In today’s Money Morning…Russia getting in on the crypto game…a different breed of digital currency…who wants to buy a central-bank controlled cryptocurrency?…and more…
The Russian government is getting in on the crypto boom.
First Deputy Prime Minister Igor Shuvalov was quoted by Russian news agency RBC saying he supported a ‘crypto-ruble’. A Russian national cryptocurrency. ‘But it should develop in such a way that the national economy cannot be put under attack, but rather make it stronger.’ (Translated.)
Is this the moment that crypto truly goes legit? Or are they missing the point entirely?
Let’s look at a little bit of history to find out.
Bitcoin was born in obscurity eight years ago, somewhere on the internet. Some details are vague, and probably always will be. Even the creator (or creators) remain a mystery. We only know their pseudonym, Satoshi Nakamoto.
One thing that we know for sure are the reasons it was created. Bitcoin was, originally at least, an alternative to central banks and government controlled currencies. That’s clear from the original whitepaper when it was launched. And it’s always been a major theme in online discussions around bitcoin and other cryptos.
Today, the crypto world is closer than ever to becoming a full alternative. But it’s not there yet.
As far as we know, there’s no one on earth who has migrated fully into bitcoin, or any other currency. There are an increasing number of retailers accepting bitcoin, especially online. But I suspect that it still isn’t possible to live your whole life in the crypto-economy, without ever resorting to fiat currency.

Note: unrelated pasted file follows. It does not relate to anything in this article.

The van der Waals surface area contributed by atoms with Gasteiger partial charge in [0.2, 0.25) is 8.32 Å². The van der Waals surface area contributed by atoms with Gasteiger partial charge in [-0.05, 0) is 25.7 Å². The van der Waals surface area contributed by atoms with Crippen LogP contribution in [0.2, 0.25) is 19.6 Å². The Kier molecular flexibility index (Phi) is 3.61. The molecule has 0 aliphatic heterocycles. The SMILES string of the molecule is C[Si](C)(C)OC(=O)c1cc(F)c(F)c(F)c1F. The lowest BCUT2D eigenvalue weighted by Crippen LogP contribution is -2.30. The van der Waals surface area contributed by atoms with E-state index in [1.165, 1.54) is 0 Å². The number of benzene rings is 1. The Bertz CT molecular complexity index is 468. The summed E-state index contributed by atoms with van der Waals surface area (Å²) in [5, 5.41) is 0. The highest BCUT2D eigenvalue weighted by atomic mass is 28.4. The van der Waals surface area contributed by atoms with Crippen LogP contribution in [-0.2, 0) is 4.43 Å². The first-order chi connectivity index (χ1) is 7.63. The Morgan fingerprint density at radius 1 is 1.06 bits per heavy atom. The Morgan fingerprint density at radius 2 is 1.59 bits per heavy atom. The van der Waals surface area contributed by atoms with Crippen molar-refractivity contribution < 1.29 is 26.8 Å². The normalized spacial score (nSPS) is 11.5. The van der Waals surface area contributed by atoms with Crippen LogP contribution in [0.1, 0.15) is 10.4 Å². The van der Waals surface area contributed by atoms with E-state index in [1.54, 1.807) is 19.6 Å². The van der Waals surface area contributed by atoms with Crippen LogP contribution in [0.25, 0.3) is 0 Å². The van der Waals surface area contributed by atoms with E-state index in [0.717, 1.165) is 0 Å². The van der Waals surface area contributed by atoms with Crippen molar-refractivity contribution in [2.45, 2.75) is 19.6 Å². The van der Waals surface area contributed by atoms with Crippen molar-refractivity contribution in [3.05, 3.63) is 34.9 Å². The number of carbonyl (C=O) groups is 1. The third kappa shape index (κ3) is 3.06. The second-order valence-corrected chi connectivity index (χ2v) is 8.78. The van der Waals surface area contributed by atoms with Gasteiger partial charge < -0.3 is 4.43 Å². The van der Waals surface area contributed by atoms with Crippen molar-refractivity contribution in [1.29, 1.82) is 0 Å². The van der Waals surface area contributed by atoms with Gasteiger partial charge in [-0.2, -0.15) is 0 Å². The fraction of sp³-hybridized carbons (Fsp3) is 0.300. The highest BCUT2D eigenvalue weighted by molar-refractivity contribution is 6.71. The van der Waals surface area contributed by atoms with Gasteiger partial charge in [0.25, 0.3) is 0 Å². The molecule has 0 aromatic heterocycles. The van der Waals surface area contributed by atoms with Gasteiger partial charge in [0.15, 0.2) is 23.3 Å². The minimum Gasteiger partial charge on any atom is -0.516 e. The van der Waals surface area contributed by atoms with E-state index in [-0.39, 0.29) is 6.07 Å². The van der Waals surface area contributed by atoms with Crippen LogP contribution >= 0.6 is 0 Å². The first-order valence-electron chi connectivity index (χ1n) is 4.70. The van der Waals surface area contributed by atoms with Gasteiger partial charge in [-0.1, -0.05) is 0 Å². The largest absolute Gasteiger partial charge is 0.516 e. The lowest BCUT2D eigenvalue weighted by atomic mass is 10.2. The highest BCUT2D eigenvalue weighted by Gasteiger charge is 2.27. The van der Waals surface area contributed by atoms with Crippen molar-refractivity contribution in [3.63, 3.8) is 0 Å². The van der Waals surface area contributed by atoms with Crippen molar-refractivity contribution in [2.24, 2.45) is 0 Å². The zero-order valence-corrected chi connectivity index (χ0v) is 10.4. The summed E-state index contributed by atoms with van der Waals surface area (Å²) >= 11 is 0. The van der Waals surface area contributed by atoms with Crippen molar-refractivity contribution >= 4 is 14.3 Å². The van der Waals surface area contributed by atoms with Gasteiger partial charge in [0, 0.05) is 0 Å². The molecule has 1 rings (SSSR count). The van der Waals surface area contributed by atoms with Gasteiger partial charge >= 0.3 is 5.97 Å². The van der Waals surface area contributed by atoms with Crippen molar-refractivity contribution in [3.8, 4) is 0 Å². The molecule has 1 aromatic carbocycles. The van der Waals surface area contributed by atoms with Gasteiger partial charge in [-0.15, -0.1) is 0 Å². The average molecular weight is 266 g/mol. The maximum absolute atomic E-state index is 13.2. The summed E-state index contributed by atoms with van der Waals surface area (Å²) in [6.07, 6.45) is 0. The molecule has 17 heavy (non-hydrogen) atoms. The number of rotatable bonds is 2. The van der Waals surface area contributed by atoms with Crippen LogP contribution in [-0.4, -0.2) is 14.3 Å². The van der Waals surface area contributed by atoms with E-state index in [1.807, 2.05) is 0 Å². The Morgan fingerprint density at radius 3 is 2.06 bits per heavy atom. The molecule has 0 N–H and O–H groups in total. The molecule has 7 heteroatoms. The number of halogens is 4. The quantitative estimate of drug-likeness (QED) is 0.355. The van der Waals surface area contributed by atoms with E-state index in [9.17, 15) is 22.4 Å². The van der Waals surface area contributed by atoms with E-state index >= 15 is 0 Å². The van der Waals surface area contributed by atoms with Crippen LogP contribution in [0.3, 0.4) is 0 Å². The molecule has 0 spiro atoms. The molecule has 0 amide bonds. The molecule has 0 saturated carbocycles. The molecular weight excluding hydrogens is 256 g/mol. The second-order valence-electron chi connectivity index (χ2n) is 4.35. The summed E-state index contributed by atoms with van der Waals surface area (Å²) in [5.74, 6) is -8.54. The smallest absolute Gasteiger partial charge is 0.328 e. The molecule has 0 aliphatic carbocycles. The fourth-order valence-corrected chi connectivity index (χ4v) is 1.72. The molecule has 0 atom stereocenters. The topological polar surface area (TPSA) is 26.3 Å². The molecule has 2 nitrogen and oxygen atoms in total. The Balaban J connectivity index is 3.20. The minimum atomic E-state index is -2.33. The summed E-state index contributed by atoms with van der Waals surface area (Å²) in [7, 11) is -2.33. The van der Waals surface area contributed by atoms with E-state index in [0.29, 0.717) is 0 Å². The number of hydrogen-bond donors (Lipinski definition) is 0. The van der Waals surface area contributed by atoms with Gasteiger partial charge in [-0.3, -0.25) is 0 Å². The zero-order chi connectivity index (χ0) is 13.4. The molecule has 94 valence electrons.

We’re on the way, but nowhere near that world yet.
A major nation producing their own officially-approved cryptocurrency would definitely accelerate mainstream adoption. Many of the conveniences of cryptocurrencies would be a part of this proposed Russian crypto. Fast, more secure online transactions with vastly lower costs. A purely digital currency without as much need for physical infrastructure.
But distributed, community led control of the currency is, obviously, not part of the plan. First Deputy Prime Minister Shuvalov says that this is to prevent the economy being attacked, and make it stronger.
That doesn’t sound to me like someone who intends to let the crowd freely decide what they want.
The focus on anonymity for users will also likely fall by the wayside. Governments don’t typically like to trust people with anonymous transactions. And the Russian government doesn’t strike me as a likely exception.
Anonymity and freedom from central control are vital to the appeal of bitcoin, and other cryptos. I don’t see many international users dropping bitcoin for ‘crypto-rubles’, or whatever it will be called.
With the full backing of the Russian government, their state crypto is likely to succeed. Within Russia, at least. But what happens to every other cryptocurrency? Would the Russian government allow Russians to keep using bitcoin alongside their more restricted, supervised crypto?
In reality, they probably couldn’t stop them. Cryptos haven’t had much trouble spreading around the world without government blessing so far. I can’t see anyone successfully regulating a digital asset designed from the start to be anonymous and beyond government control.